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Publication numberUS4276868 A
Publication typeGrant
Application numberUS 05/956,658
Publication dateJul 7, 1981
Filing dateNov 1, 1978
Priority dateNov 1, 1978
Also published asCA1124776A1, DE2944109A1
Publication number05956658, 956658, US 4276868 A, US 4276868A, US-A-4276868, US4276868 A, US4276868A
InventorsThomas W. Burrows, David T. Cavil
Original AssigneeOutboard Marine Corporation
Export CitationBiBTeX, EndNote, RefMan
External Links: USPTO, USPTO Assignment, Espacenet
Capacitor discharge ignition system having automatic spark advance
US 4276868 A
Abstract
Disclosed herein is a capacitor discharge ignition system including a U-shaped magnetic core having a pair of legs, and a rotatable member including a magnet having arcuately spaced first and second pole shoes located for movement past the core legs, the second pole shoe having a length greater than the distance between the core legs and trailing the first pole shoe relative to a normal direction of rotation of the rotatable member. The ignition system also includes an ignition circuit including a charge capacitor, a switch for selectively discharging the capacitor to effect ignition, and charging, primary, and secondary windings wound on the core leg which is first approached by the magnet means during normal rotation of the rotatable member, which windings are responsive to each passage of the magnet past the core for sequentially charging the charge capacitor and operating the switch to discharge the capacitor to effect ignition so as to provide an advance in the time of ignition in response to increased rotational speed of the rotatable member. Also disclosed herein is a method of operating such an ignition system to provide automatic spark advance and to reduce engine kickback and prevent reverse engine operation.
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Claims(11)
What is claimed is:
1. A capacitor discharge ignition system comprising a generally U-shaped magnetic core having a pair of legs spaced apart at a first distance, a rotatable member including magnet means having first and second pole shoes spaced apart and located for movement past said spaced legs, said second pole shoe having a length greater than said first distance and trailing said first pole shoe relative to a normal direction of rotation of said rotatable member, and ignition circuit means including a charge capacitor, switch means for selectively discharging said capacitor to effect ignition, and coil means wound on the one of said magnetic core legs which is first approached by said magnet means during normal rotation of said rotatable member and responsive to each passage of said magnet means past said core for sequentially charging said charge capacitor and operating said switch means to discharge said capacitor to effect ignition so as to provide a single discrete advance in the time of ignition distinct from gradual advance in the time of ignition resulting from increased rotational speed of said rotatable member, said single discrete advance occurring in response to increased rotational speed of said rotatable member above a predetermined lower speed.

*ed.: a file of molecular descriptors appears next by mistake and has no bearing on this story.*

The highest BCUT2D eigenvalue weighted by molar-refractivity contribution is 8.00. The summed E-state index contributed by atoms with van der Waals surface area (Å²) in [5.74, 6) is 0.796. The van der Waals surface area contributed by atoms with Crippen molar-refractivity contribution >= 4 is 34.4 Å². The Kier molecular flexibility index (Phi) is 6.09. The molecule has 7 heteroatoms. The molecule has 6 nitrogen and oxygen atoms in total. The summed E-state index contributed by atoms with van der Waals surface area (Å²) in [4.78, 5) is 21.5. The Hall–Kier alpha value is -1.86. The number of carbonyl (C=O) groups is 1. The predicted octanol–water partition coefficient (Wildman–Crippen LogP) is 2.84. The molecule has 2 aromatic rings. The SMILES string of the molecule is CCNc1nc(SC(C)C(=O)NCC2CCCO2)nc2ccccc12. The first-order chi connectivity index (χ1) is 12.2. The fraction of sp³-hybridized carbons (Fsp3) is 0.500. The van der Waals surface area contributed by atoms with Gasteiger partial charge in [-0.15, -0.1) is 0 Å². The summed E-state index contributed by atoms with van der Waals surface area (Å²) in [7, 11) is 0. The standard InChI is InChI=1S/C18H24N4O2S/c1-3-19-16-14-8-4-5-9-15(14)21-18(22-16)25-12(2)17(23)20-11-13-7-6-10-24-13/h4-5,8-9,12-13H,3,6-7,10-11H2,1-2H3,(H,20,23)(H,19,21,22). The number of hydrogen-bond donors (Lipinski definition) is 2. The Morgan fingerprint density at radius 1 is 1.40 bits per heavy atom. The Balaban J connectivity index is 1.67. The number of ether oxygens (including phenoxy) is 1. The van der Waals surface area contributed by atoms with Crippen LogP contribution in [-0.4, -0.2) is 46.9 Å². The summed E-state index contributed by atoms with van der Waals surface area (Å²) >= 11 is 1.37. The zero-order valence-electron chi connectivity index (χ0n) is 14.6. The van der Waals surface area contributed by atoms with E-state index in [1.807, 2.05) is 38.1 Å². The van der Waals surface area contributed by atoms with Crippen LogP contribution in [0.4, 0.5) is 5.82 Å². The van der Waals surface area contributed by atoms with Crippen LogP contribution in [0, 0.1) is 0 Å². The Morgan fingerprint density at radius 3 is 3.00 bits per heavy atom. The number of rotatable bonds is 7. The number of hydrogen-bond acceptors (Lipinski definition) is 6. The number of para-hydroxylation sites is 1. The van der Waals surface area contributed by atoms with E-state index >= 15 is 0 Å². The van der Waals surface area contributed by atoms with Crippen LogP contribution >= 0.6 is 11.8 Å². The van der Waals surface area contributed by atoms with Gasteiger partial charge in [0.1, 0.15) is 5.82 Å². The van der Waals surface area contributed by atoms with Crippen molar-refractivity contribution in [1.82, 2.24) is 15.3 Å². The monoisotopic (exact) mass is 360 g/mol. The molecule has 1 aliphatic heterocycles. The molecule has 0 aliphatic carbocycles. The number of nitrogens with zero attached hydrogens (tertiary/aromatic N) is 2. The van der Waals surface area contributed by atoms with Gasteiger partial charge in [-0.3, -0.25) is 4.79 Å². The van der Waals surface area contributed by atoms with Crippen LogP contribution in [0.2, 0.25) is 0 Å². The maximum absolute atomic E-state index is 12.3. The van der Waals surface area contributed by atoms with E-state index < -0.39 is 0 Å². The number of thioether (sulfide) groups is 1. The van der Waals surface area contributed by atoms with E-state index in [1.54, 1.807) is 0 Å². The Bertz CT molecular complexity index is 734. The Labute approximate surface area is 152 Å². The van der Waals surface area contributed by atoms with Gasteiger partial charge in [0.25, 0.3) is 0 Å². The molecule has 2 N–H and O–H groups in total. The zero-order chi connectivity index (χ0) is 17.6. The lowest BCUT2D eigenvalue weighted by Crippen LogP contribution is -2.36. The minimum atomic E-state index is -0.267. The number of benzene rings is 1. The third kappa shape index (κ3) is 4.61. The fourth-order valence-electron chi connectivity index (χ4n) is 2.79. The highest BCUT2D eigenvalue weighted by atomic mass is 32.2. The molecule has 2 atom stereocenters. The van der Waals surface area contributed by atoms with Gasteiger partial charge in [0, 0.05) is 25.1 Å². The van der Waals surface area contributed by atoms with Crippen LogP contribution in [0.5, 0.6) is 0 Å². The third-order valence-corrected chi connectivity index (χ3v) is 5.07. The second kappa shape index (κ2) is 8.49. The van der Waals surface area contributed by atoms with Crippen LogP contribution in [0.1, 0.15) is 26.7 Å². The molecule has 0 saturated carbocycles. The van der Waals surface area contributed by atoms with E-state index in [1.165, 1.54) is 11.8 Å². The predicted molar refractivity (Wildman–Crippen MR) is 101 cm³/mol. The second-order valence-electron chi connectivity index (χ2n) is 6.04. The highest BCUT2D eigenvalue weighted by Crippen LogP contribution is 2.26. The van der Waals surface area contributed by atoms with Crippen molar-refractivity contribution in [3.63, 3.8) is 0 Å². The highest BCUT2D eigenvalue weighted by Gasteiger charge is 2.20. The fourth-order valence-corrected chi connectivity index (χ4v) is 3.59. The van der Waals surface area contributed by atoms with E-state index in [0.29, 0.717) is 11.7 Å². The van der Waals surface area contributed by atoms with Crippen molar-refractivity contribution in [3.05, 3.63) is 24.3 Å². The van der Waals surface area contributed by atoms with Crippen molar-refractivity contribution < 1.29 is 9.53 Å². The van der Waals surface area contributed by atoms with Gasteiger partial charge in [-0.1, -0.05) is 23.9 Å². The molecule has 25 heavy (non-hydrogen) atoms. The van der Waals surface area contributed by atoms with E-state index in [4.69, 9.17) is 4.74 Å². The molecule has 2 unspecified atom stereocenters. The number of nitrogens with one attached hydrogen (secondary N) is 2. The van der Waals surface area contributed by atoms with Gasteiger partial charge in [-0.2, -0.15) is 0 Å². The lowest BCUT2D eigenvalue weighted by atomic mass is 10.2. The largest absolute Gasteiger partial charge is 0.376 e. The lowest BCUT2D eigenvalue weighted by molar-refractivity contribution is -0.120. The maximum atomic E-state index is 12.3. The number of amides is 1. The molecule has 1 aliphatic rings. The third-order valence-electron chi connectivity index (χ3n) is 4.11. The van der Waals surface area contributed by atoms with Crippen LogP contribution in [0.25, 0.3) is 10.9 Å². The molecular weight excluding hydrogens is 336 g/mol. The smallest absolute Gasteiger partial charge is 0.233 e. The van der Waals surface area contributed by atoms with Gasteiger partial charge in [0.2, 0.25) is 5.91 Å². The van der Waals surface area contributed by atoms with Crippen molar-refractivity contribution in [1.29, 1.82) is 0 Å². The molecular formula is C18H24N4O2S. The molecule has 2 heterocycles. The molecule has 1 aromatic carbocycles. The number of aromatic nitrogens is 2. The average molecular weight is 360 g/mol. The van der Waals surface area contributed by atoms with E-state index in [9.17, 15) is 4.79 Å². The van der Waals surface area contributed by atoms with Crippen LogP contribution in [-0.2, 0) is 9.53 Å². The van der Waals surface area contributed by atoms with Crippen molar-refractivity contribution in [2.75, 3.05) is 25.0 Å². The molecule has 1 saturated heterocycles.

2. A capacitor discharge ignition system in accordance with claim 1 wherein said coil means comprises a charge winding, a primary winding, and a secondary winding wound on said one core leg.
3. A capacitor discharge ignition system in accordance with claim 2 wherein said charge winding is offset from said primary winding with respect to the axial length of said one core leg, and wherein said primary winding and said secondary winding are coaxially wound on said one core leg.
4. A capacitor discharge ignition system in accordance with claim 3 wherein, responsive to each passage of said magnetic means past said core, said charge winding charges said charge capacitor and thereafter, said primary winding operates said switch means to discharge said capacitor through said primary winding to induce a voltage in said secondary winding to effect ignition and so as to provide an advance in the time of ignition when the rotational speed of said rotatable member increases above a predetermined lower speed.
5. A capacitor discharge ignition system in accordance with claim 1 wherein said ignition is adapted to operate an internal combustion engine in a forward direction when said rotatable member rotates in said normal direction, and wherein said coil means is responsive to rotation of said rotatable member in a direction opposite to said normal direction to prevent ignition which allows operation of the engine in a reverse direction.
6. A capacitor discharge ignition system including a generally U-shaped magnetic core having a pair of legs spaced apart at a first distance, a rotatable member including magnet means having first and second pole shoes arcuately spaced apart and located for movement past said spaced legs, said second pole shoe having an arcuate length greater than said first distance and trailing said first pole shoe relative to a normal direction of rotation of said rotatable member, and ignition circuit means including a charge capacitor, switch means for selectively discharging said capacitor to effect ignition, and coil means wound on the one of said magnetic core legs which is first approached by said magnet means during normal rotation of said rotatable member and responsive to each passage of said magnet means past said core for sequentially charging said charge capacitor and operating said switch means to discharge said capacitor to effect ignition so as to provide a single discrete advance in the time of ignition distinct from gradual advance in the time of ignition resulting from increased rotational speed of said rotatable member, said single discrete advance occurring in response to increase in rotational speed of said rotatable member above a predetermined lower speed, said coil means including a charge winding wound on said one leg, and a primary winding and a secondary winding coaxially wound on said one core leg and offset from said charge winding with respect to the axial length of said one core leg.